- Develop an outreach plan in response to survey findings.
- Set reasonable goals. What do you want to accomplish?
- Develop activities that include and would be of interest to students, single-parent families, working parents, grandparents, senior citizens, people with disabilities, non-English speaking people, people of varied cultural, ethnic and social groups, and community business people.
- Provide translations and interpreters.
- Reach out through other groups to co-sponsor events or activities with
- Other committees or chairmen within the PTA organization;
- Student leadership and school organizations;
- Community festivals, holidays, and celebrations;
- Parent advisory committees, such as local area councils, bilingual and booster groups to other unit, council and district PTAs in the community, area and state;
- Government and community groups and agencies, senior centers and civic organizations, cultural groups, local chambers of commerce and businesses.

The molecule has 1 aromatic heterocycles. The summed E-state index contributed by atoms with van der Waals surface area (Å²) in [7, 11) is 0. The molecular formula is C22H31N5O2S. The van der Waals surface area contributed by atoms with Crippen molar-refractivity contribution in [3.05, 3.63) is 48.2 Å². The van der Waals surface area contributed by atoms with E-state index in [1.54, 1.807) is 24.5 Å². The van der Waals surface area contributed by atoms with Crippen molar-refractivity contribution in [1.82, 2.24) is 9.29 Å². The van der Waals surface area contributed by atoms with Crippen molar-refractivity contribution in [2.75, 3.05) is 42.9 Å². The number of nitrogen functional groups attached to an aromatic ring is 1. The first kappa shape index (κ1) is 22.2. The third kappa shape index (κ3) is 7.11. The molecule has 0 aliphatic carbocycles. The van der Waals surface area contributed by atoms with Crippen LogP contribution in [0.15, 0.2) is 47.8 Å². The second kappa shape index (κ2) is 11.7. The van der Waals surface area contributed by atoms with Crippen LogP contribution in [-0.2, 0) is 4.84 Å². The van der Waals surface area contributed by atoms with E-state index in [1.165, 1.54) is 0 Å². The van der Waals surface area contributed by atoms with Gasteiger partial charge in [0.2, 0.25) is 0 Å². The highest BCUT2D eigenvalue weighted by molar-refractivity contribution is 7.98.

- Promote and publicize activities through PTA newsletters, e-mail, website, fliers, local newspapers, personal telephone calls, public service announcements (PSAs), and other newsletters. Determine the most effective method of distributing printed material: mail, take home, handouts, or personal delivery by adult.
- Communicate opportunities beyond PTA activities to appreciate and learn more about cultures from around the world (e.g., museums, festivals, special events/activities, books, TV programs, videos and movies).
Evaluate each activity while in progress or at its completion. Evaluate accomplishments at the end of the year. Ask members of the committee:
- Were outreach efforts successful?